In lieu of an abstract, here is a brief excerpt of the content:

Reviewed by:
  • The Heimat Abroad: The Boundaries of Germanness
  • David Wetzel
The Heimat Abroad: The Boundaries of Germanness. Edited by Krista O’Donnell, Renate Bridenthal, and Nancy Reagin. Ann Arbor: University of Michigan Press, 2005. 336 pp. $75.00 (cloth); $29.95 (paper).

This book takes up a theme not common among historians of Germany: it argues that Germans living far away—around the world, in places as far away as North Dakota or China—played a role in German history that was as important as that played by Germans living inside Germany, and in some cases more so. It raises the question that has baffled us for centuries: What is Germany? What does it mean to be German? It is an immensely learned book, top heavy with detail. Though professional historians will find faults in it, the book runs over with insight, truth, and even excitement.

Its seventeen essays, each written by a different author, recount the experiences of Germans living abroad. It displays the frustrations, tensions, and joys of these men and women as they interacted with the inhabitants of the host countries and sought to retain a special relationship with their Heimat. The relatively relaxed and mature arrangements for cultural exchange in much of the period covered by the book (1871 to the present) made easy the movement of individuals along and across borders all over the world.

The book is divided into three parts. Part 1, “The Legal and Ideological Context of Diasporic Nationalism,” is addressed to the claims of citizenship that erupted into controversies over laws “and the established legal context for constant exchange” (pp. 9 –10). Senior officials of the German government saw Germans after Bismarck’s fall (1890) [End Page 119] not as conducting and enacting a great experiment but as fulfilling a predetermined destiny. This view has its origins in the messianic convictions of William II. He saw in the fact that so many Germans had moved outside Germany a journey of the elect to salvation beyond history. From this it was only a short step to believing that Germans had inherited the Old Testament concept of the chosen race. Howard Sargent cites several striking examples of the intensity of this feeling among prominent figures of the decade prior to 1914. With time, of course, this view became secularized. Nationalistic fervor, that contentious hysteria of late nineteenth- and early twentieth-century society, gave it a far wider currency than it had ever before enjoyed. Strength was lent by the growth of powerful associations—lobbies, factions, and special pressure groups of one kind or another that fostered the notion that Germans abroad were to be supported, encouraged, and strengthened. What this produced was a widespread impression, supported by patriotic emotion, that the Almighty had contrived a nation unique in its virtue and magnanimity.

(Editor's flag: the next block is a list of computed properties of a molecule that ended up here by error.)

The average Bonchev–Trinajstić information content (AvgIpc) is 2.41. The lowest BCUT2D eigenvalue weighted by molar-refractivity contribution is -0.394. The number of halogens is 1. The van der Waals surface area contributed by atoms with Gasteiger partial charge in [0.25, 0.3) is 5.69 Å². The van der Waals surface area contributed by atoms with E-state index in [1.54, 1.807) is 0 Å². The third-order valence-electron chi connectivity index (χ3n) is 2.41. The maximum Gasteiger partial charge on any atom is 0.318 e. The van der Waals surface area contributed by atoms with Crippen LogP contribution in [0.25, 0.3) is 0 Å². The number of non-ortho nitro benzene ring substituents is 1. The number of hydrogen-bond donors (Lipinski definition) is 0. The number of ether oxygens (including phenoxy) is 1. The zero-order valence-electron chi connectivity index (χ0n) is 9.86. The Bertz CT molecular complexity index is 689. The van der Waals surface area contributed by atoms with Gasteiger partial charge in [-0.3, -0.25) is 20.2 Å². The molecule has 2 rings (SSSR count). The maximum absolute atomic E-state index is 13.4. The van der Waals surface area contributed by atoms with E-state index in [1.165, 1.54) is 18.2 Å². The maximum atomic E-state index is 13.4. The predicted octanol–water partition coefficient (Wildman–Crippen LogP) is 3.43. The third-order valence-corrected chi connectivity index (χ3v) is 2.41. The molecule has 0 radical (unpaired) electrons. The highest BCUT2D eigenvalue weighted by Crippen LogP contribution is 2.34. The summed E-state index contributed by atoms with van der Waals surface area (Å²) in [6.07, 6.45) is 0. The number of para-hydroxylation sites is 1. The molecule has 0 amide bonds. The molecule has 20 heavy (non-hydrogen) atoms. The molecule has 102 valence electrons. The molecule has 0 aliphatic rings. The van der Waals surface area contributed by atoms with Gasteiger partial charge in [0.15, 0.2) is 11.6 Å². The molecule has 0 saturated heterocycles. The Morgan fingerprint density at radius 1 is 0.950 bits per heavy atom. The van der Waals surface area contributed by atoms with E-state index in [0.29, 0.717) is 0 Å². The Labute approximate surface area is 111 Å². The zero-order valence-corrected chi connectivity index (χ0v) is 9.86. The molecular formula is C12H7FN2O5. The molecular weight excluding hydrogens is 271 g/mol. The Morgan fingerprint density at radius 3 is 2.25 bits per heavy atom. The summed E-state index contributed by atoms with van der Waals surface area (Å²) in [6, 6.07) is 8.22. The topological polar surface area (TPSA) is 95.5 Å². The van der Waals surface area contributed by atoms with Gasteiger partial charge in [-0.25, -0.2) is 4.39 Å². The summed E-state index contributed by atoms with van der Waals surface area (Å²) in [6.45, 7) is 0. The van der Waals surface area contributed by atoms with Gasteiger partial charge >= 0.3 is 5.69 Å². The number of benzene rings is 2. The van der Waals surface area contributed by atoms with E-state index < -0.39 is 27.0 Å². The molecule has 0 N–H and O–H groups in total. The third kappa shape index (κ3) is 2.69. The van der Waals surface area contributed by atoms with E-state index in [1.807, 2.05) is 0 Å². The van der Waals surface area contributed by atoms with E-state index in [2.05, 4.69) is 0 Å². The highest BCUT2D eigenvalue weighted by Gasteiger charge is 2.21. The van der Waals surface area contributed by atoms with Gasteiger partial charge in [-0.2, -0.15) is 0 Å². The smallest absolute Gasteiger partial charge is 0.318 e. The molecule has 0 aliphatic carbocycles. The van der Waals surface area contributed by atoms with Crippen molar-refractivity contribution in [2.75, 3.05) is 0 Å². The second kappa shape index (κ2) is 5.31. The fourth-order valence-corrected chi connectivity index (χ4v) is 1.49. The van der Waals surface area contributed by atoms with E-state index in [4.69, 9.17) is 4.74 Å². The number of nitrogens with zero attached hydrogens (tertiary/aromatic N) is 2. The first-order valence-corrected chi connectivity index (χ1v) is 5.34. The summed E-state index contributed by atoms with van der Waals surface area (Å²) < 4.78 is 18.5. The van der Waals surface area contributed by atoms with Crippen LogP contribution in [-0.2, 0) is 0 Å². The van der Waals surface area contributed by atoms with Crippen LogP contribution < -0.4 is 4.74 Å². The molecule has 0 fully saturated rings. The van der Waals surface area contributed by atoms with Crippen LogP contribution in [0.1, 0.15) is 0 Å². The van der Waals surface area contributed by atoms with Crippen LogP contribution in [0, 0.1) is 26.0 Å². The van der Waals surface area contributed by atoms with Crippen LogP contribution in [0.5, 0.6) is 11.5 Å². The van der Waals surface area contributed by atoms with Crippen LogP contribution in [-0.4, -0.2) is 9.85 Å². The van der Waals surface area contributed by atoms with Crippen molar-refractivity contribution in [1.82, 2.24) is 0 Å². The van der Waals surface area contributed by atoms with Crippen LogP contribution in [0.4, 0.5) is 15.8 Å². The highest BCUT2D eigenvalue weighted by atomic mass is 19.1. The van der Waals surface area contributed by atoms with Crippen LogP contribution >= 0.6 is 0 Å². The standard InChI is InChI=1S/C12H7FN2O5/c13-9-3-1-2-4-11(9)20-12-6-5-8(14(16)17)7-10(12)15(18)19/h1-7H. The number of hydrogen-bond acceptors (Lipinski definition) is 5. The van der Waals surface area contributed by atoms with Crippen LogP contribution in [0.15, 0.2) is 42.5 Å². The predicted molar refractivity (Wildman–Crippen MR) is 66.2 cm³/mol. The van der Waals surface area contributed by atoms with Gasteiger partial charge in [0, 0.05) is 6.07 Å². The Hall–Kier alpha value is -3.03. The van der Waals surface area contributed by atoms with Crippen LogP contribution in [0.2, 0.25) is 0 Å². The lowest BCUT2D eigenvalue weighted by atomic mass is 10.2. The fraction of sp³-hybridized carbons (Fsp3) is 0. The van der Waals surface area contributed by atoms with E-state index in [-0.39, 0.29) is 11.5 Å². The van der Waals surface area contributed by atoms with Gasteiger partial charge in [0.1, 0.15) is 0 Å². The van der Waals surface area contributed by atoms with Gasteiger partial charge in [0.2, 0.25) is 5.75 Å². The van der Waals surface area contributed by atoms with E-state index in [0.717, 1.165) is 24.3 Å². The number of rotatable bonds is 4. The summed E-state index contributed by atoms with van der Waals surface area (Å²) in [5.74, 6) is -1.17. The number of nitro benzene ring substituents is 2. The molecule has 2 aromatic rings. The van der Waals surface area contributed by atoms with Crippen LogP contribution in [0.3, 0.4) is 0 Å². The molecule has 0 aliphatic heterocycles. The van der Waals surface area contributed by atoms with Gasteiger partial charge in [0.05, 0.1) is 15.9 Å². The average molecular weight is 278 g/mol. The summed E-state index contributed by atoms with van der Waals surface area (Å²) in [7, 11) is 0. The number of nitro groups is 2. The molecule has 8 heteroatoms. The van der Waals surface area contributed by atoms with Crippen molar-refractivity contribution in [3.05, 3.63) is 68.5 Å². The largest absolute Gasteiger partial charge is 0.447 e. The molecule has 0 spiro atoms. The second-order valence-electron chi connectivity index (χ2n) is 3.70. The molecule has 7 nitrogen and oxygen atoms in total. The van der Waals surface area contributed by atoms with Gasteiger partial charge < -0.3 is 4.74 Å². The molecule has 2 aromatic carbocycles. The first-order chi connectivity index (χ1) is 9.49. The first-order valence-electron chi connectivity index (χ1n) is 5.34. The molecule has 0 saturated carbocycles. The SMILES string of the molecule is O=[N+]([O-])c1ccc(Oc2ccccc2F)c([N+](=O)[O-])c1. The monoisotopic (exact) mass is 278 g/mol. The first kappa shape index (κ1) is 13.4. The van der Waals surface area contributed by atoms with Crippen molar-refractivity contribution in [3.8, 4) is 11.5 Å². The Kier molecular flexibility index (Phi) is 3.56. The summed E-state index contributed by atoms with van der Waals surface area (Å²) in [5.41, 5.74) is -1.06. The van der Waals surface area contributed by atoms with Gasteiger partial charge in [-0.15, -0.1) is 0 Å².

Section 2, “Bonds of Trade and Culture,” takes under scrutiny four German overseas settlements and their relationship to the mother country. The involvement of governmental and domestic institutions in strengthening German identity had its counterpart in the outposts themselves. German diasporas in Mexico City, Chicago, and Brazil were bound to Germany by personal interactions of family and friends. In most cases, they maintained their identity as Germans. Cultural and economic bonds linked them to the German state. In an excellent essay, Thomas Lekan traces the relationship between Germans overseas to the Eifel region of Germany and the powerful leagues it produced in the American midwest. Though trying to assimilate with their hosts, the task of remaining close to their homeland had, in most cases, the fi rst claim on the diasporas’ resources, even as they tried to assimilate with their hosts.

Part 3, “Islands of Germanness,” is addressed to the effect of German settlements in central and eastern Europe—how they developed, were maintained, and strengthened over the period prior to the outbreak of World War I and the contemporary world of today. These efforts were, not surprisingly, strongest during Hitler’s time. The German chancellery issued a directive in 1938 that defined “Volksdeutsche” as people “whose language and culture had German origins though they were not citizens of Germany” (p. 267). But they were part of Germany’s destiny...